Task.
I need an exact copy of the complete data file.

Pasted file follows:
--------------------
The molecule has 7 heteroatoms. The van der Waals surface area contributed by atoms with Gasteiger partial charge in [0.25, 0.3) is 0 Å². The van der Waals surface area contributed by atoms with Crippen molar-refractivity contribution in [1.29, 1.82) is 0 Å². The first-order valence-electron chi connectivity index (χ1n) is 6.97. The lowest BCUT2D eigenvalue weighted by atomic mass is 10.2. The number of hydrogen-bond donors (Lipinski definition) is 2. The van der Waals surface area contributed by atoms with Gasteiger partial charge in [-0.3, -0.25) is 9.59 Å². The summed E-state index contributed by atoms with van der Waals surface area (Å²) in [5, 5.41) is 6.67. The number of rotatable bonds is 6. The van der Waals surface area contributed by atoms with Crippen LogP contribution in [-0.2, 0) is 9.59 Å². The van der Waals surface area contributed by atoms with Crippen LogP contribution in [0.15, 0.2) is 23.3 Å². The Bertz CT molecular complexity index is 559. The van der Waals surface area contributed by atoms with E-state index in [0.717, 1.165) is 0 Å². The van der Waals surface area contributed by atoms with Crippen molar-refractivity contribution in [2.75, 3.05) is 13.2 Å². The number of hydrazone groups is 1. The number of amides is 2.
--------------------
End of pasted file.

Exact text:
The molecule has 7 heteroatoms. The van der Waals surface area contributed by atoms with Gasteiger partial charge in [0.25, 0.3) is 0 Å². The van der Waals surface area contributed by atoms with Crippen molar-refractivity contribution in [1.29, 1.82) is 0 Å². The first-order valence-electron chi connectivity index (χ1n) is 6.97. The lowest BCUT2D eigenvalue weighted by atomic mass is 10.2. The number of hydrogen-bond donors (Lipinski definition) is 2. The van der Waals surface area contributed by atoms with Gasteiger partial charge in [-0.3, -0.25) is 9.59 Å². The summed E-state index contributed by atoms with van der Waals surface area (Å²) in [5, 5.41) is 6.67. The number of rotatable bonds is 6. The van der Waals surface area contributed by atoms with Crippen LogP contribution in [-0.2, 0) is 9.59 Å². The van der Waals surface area contributed by atoms with Crippen LogP contribution in [0.15, 0.2) is 23.3 Å². The Bertz CT molecular complexity index is 559. The van der Waals surface area contributed by atoms with E-state index in [0.717, 1.165) is 0 Å². The van der Waals surface area contributed by atoms with Crippen molar-refractivity contribution in [2.75, 3.05) is 13.2 Å². The number of hydrazone groups is 1. The number of amides is 2.